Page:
Palestinian President Mahmoud Abbas, addressing his people on TV on Wednesday, harshly criticized Hamas for attacking "national symbols" during its takeover of Gaza last week, referring to them as "murderous terrorists."
In an uncharacteristically fiery speech, Abbas said Hamas replaced the "national project" with "its project of darkness," attacking the symbols of government in Gaza, including the house of the late leader Yasser Arafat.
Abbas declared: "There is no dialogue with those murderous terrorists," accusing them of attempting a coup. It was Abbas' toughest speech since he fired the Hamas-led Cabinet and replaced it with his own team of Fatah supporters and experts over the weekend.
"Our main goal is to prevent sedition from spreading to the West Bank ... to prevent violations by any party, and to deal [with everyone] equally, based on law," he said.
Abbas said that despite the turmoil, peace talks with Israel should resume.
He accused Hamas of trying to set up its own state in Gaza alone, a step he said would scuttle Palestinian hopes for independence. He said he had tried to prevent the conflict through "continuous dialogue."
Instead, "we are seeing assassinations of leaders of Palestinian security and Fatah in Gaza," he said.
Hamas spokesman Sami Abu Zuhri rejected Abbas' statements.
"What he said was disgusting and not appropriate for the Palestinian president," the Hamas official said. "The president has harmed himself with his words."
Last week, in a lighting military-style operation, Hamas militias routed the numerically superior Fatah security forces in Gaza and took over their bases, leaving Abbas' Fatah in control of the West Bank.
"It's a fight between the national project and this small kingdom they want to establish in Gaza, the kingdom of Gaza, between those who are using assassination and killing to achieve their goals, and those who are using the rules of law," Abbas said.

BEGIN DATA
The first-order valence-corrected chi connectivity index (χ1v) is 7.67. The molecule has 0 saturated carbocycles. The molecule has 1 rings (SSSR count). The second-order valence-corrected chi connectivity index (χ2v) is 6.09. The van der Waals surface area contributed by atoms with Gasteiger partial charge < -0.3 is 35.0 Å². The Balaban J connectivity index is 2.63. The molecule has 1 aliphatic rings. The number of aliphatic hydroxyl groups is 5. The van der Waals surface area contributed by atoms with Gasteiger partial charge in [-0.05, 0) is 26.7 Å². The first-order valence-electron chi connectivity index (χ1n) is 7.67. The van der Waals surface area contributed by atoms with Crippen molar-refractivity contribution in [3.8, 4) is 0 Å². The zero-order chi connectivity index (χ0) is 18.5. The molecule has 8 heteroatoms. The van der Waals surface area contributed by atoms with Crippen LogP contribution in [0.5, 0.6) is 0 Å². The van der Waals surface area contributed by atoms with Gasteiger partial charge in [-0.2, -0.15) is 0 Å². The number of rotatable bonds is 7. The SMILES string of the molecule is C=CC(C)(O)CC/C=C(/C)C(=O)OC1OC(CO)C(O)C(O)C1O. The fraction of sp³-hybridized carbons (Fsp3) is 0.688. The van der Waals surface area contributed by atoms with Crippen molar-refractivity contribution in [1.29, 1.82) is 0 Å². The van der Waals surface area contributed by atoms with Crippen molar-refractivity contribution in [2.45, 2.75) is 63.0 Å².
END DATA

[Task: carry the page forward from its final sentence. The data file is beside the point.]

He accused Hamas of trying to assassinate him when he planned a visit to Gaza a month ago, digging a tunnel under a road where his car was to pass and trying to fill it with 250kg of explosives. He said he received videotapes of the operation, showing militants with Hamas signs on their shirts carrying out the work. He dismissed Hamas claims that the explosives tunnel was aimed at Israelis.
Abu Zuhri denied the charge and called Abbas' sending of the tapes to Arab leaders "incitement."
"I have sent these tapes to all the Arab countries, to show how this dark movement is acting," Abbas said.
He repeated his earlier declaration that the Hamas militia in Gaza is now illegal and warned Israel not to take advantage of the Gaza situation to tighten its control of the West Bank.
"The coup seekers through their madness have given a golden opportunity to those who want to separate Gaza from the West Bank," he said.
In related news Abbas and Israeli Prime Minister Ehud Olmert will meet next week for the first time since Hamas' rout of Fatah in Gaza, Palestinian and Egyptian officials said yesterday.
An Egyptian official said the two men would hold talks at the Red Sea resort of Sharm el-Sheikh in Egypt together with Egyptian President Hosni Mubarak and Jordan's King Abdullah.
Abbas was likely to meet Arab leaders on Sunday and then hold talks with Olmert the following day, an Egyptian diplomat said.
Miri Eisin, a spokeswoman for Olmert, said the summit was planned as a venue "to talk about mutual cooperation and ways to go forward on the Israeli-Palestinian track."
Israeli officials said the talks were likely to be held on Monday.
Yasser Abed Rabbo, a senior aide to Abbas, said he hoped the summit would lay a "cornerstone" for starting Palestinian-Israeli negotiations that would lead to an agreement to achieve Palestinian statehood.
But Hamas poured cold water on the idea, saying the summit would not yield any new benefits for Palestinians.
In a meeting in the occupied West Bank, the Palestine Liberation Organization's central council called yesterday for "dissolving all militias," including Hamas and Fatah forces -- a move that would meet a longstanding US and Israeli demand.
It was unclear how such a decision could be enforced.
Olmert and Abbas last met in April despite agreeing with US Secretary of State Condoleezza Rice earlier this year that they would do so at least every two weeks.
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